15. ^ "Hollis Robbins". Center for Africana Studies. Johns Hopkins University. April 3, 2017. Archived from the original on December 15, 2019. Retrieved May 2, 2016.
  16. ^ "The Johns Hopkins University Press - JHU Press Faculty Editorial Board". Archived from the original on May 13, 2016. Retrieved May 2, 2016.
  17. ^ "JHFCU Money Matters Newsletter by Johns Hopkins Federal Credit Union - Issuu". 31 January 2011.
  18. ^ "Hollis Robbins will receive JHU Alumni Association Excellence in Teaching Award". The Peabody Post. April 2, 2014. Archived from the original on May 27, 2014. Retrieved May 26, 2014.
  19. ^ "2015 Awardees". Johns Hopkins University. 30 March 2016. Archived from the original on May 3, 2017. Retrieved April 2, 2017.
  20. ^ "National Humanities Center Names Fellows for 2017-18". National Humanities Center. March 29, 2017. Archived from the original on September 6, 2019. Retrieved September 6, 2019.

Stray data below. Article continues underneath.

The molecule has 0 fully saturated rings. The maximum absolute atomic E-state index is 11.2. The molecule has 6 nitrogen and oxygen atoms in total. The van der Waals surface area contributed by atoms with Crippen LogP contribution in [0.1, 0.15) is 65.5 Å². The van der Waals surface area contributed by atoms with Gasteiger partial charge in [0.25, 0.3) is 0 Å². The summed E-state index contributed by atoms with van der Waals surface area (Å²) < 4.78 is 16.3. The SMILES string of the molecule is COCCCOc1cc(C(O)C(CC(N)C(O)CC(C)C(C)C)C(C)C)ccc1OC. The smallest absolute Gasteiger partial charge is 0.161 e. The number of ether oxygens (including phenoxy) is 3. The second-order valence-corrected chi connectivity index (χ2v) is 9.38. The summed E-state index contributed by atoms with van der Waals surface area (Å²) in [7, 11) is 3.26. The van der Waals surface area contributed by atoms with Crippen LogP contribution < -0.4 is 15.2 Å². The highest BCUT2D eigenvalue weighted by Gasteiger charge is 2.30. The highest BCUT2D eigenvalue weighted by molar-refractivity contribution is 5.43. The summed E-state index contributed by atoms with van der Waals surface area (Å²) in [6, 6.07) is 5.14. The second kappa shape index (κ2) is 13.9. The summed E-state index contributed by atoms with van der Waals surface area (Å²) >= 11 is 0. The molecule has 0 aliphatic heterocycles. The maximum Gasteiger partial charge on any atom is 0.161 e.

21. ^ "The U Welcomes Dr. Hollis Robbins as the New Dean of Humanities". 23 May 2022.
  22. ^ "SSU Appoints New Dean of Arts and Humanities". Sonoma State University. June 4, 2018. Archived from the original on December 4, 2020. Retrieved February 24, 2021.
  23. ^ McCabe, Bret (Winter 2017). "Talking with Hollis Robbins". Johns Hopkins Magazine. Archived from the original on July 11, 2018. Retrieved January 2, 2021.
  24. ^ Updike, John (November 29, 2006). "Down the River. The annotated 'Uncle Tom's Cabin'". The New Yorker. New York: Condé Nast. ISSN 0028-792X. OCLC 320541675. Archived from the original on January 26, 2021. Retrieved March 30, 2021.